How to construct “lowercase digits” (i.e. text figures)?

Is there an accepted way to adjust font glyphs in order to simulate text figures?

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Text figures are “lowercase” digits. You normally use lowercase digits where you also use lowercase text (e.g. in the middle of a sentence).

Keyboards were never created with uppercase and lowercase digits; and Unicode doesn’t specifically encode them, as “they are not considered separate characters from lining figures, only a different way of writing the same characters.”

Which brings me to my question; what is the accepted way to create lowercase figures out of a font’s standard “uppercase ones?

Wikipedia mentions that normally:

  • 012 are x-height
  • 68 have ascenders
  • 34579 have descenders

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My first attempt (in photoshop) would be to:

  • smush 012
  • nudge 34579 down
  • leave 68 where they are:

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But the skwooshed figures (0, 1, 2) look distinctly unpleasant.

If the Unicode consortium suggests that “lowercase digits” can simply be constructed from te “uppercase” ones – what do they recommend i do?

Ideally in HTML

My end goal is to display lowercase text in a browser. i know some fonts (e.g. Georgia) already display all their digits as lowercase:

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But i’m not asking how to switch to using Georgia; i’m asking how to construct lining figures out of non-lining ones.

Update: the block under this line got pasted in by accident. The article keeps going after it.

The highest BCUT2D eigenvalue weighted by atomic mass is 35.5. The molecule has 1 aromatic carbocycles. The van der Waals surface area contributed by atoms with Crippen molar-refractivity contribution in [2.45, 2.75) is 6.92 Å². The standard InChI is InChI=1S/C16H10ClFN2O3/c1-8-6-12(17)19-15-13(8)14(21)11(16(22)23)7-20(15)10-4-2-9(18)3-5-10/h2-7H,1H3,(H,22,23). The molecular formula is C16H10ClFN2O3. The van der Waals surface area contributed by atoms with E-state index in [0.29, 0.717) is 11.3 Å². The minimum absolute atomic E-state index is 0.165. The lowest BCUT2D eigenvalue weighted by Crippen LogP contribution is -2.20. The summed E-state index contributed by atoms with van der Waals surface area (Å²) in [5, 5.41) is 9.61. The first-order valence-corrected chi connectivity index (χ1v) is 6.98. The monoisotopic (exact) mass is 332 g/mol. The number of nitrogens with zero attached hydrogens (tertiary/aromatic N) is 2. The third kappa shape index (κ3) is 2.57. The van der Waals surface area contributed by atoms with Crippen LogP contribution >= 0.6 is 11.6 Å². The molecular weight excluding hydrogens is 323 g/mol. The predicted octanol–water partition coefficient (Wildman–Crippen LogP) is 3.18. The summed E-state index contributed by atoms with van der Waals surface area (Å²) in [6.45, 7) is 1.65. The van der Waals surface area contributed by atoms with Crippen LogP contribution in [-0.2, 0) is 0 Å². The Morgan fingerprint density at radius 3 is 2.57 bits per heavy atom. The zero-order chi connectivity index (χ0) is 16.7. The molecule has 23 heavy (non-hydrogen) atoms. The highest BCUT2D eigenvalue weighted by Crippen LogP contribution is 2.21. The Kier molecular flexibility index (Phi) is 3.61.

And since this is for display on the web, i realize that i’d probably end up having to apply per-character formatting:

<!doctype html">
    <style type="text/css">
        body {
            font-family: "Segoe UI", "Calibri", sans-serif;
            font-size: larger;

        .xheight {
            font-size: 1.5ex;

        .descender {
            position: relative;
            bottom: -0.4ex;
    <p>In the year <span class="xheight">21</span><span class="descender">5</span><span>6</span> the Romulan war...

Rendering as:

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Which, again, doesn’t look as pleasing as i think it should.

Hey look, a penny!

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The very short answer is “No.”

Oldstyle figures (“lowercase”) are specifically drawn that way. Legacy Postscript and TrueType fonts, for the most part, contain only tabular figures, which are lining or oldstyle according to the way the font is designed.

The Unicode Consortium isn’t suggesting that lining figures can be distorted into oldstyle figures, simply that there is only one set of Unicode values for the digits 0-9, regardless of whether there are multiple glyphs for each digit.

Many OpenType fonts contain both lining and oldstyle figures, in both tabular and proportional widths, with tabular lining figures being the usual default. These are all available to applications which are OpenType-aware, typically through a preference setting in a character or paragraph style. They share Unicode values, but they are separately drawn alternate glyphs that exist (or don’t) as outlines in the font software. (Of the font families in your CSS, Calibri has oldstyle figures, but Segoe UI does not.)

From a typographic point of view, not only is there no accepted way to do what you ask, I’d say there is no acceptable way, either. As you’ve discovered, trying to get there by shifting baselines and distorting lining figures looks horrible.

Source : Link , Question Author : Ian Boyd , Answer Author : Alan Gilbertson

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